Record high Metro gas prices as area refineries hit by cold weather: analyst

Even after refineries in the region bounce back from the deep freeze, expect the rising price of oil to push pump prices to a new normal of $1.85 a litre

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Metro Vancouver drivers balking at record-high gas prices of nearly $1.77 a litre don’t have much to look forward to, as one longtime analyst predicts $1.85 a litre will soon be the new normal.

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Area refineries have been struggling in the freezing weather and this is the main cause for the recent spike in gas prices, said Dan McTeague, president at Canadians for Affordable Energy, who runs the site Gaswizard.ca.

“The weather started to change after the 23rd of December,” said McTeague.

Calgary-based Parkland Corp.’s Burnaby refinery, which supplies about a third of the gas to the Lower Mainland and the Island, issued a notice about “unseasonably cold temperatures” hurting its operations a few days after that date.

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If freezing temperatures affect a refinery’s ability “to crack the molecules to make gasoline or diesel,” it has to go through a mechanical fail safe called flaring, and burn off whatever oil is in its system before shutting down to protect equipment, said McTeague.

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He added that operations have also been snagged by cold weather at a refinery run by Dallas-based HollyFrontier Corporation in Anacortes, Washington, that usually has capacity to refine 149,000 barrels of crude oil a day. Two storage terminals in Oregon, run by NuStar Energy and Kinder Morgan Inc., which ship throughout the area, have also had logistics problems due to the weather. As well, the Trans-Mountain pipeline from Alberta to Burnaby is also not yet 100 per cent back in action after November’s storm damage.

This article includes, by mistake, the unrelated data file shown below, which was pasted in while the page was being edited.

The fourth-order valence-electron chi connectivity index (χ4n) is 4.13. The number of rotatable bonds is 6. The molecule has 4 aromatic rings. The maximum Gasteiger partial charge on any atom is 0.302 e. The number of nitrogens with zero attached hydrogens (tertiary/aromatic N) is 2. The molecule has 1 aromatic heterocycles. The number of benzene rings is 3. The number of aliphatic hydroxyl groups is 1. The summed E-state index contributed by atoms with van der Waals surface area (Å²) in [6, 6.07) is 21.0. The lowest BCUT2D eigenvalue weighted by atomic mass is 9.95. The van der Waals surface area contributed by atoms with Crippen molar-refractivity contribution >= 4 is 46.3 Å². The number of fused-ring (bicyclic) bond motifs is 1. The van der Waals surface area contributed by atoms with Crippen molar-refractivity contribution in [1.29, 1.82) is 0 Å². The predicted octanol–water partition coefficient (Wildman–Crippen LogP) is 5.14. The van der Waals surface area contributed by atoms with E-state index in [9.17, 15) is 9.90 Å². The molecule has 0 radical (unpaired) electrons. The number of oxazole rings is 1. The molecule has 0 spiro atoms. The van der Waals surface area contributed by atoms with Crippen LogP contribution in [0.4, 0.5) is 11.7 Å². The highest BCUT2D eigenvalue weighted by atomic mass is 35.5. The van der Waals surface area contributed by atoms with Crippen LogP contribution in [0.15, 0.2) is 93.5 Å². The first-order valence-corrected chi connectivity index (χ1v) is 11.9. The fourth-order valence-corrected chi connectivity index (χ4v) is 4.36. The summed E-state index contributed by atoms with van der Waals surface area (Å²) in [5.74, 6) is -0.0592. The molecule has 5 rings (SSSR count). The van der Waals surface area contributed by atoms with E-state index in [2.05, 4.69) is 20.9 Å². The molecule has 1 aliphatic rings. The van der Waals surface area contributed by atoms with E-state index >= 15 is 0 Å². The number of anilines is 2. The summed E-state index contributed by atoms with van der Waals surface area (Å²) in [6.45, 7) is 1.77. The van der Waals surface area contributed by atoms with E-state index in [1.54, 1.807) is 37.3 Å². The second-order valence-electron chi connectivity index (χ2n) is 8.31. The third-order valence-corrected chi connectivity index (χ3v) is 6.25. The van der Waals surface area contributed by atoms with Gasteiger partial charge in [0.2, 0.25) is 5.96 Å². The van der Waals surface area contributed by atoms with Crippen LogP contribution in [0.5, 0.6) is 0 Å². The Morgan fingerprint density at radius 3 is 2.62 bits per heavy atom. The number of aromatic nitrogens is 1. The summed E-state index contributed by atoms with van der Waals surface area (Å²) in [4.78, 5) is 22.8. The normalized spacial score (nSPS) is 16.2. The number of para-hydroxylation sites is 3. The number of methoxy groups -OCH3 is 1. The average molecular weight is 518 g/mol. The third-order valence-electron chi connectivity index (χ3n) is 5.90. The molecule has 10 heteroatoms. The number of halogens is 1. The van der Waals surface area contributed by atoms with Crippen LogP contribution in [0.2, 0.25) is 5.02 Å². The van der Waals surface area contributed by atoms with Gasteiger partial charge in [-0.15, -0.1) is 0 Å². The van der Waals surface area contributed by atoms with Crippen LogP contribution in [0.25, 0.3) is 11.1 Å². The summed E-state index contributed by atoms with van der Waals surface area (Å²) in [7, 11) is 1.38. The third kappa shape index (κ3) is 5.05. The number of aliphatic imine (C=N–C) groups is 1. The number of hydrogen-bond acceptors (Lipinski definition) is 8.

“So all of these things (are) happening at the same time,” said McTeague.

The impact of curtailed supply has been clear when looking at the local rack or wholesale gas price. On Dec. 22, it was US$2.06 a gallon and rose steadily to US$2.65 a gallon on Jan. 5. It’s now come down to about US$2.55, but “it went up 60 cents a gallon,” said McTeague.

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Rising world oil prices have also hit Metro Vancouver gas pump prices, but he estimates that impact to be only about five cents a litre.

The previous Metro Vancouver retail price record was set last July when gas prices hit 173.9 cents a litre.

“What you’ve seen here smashing through all-time record prices set back on July 1 had everything to do with several key players in the region coming down at the same time. That set prices on a tear.”

The cost of oil rose from US$71 to US$77.85 a barrel at the end of 2021, said McTeague. He calculated that about five cents of the increase in gas prices since the last week of December can be attributed to the cost of oil rising.

Metro Vancouver gas prices in late December were about $1.56 a litre. This weekend they briefly went over $1.76 per litre for an increase that is about 20 cents. If global oil prices account for about five of that 20 cents, the other 15 cents can be attributed to the local supply constraints, said McTeague.

But longer term, even as local area capacity returns to normal, McTeague and others expect global oil prices to head higher toward US$100 a barrel in 2022.

That general outlook, combined with taxes and a weaker Canadian dollar, means that, at the pump, Metro Vancouver drivers will be paying $1.85 a litre within a few weeks or months.

“A buck 85 is going to be a number you’re going to see a lot more often.”

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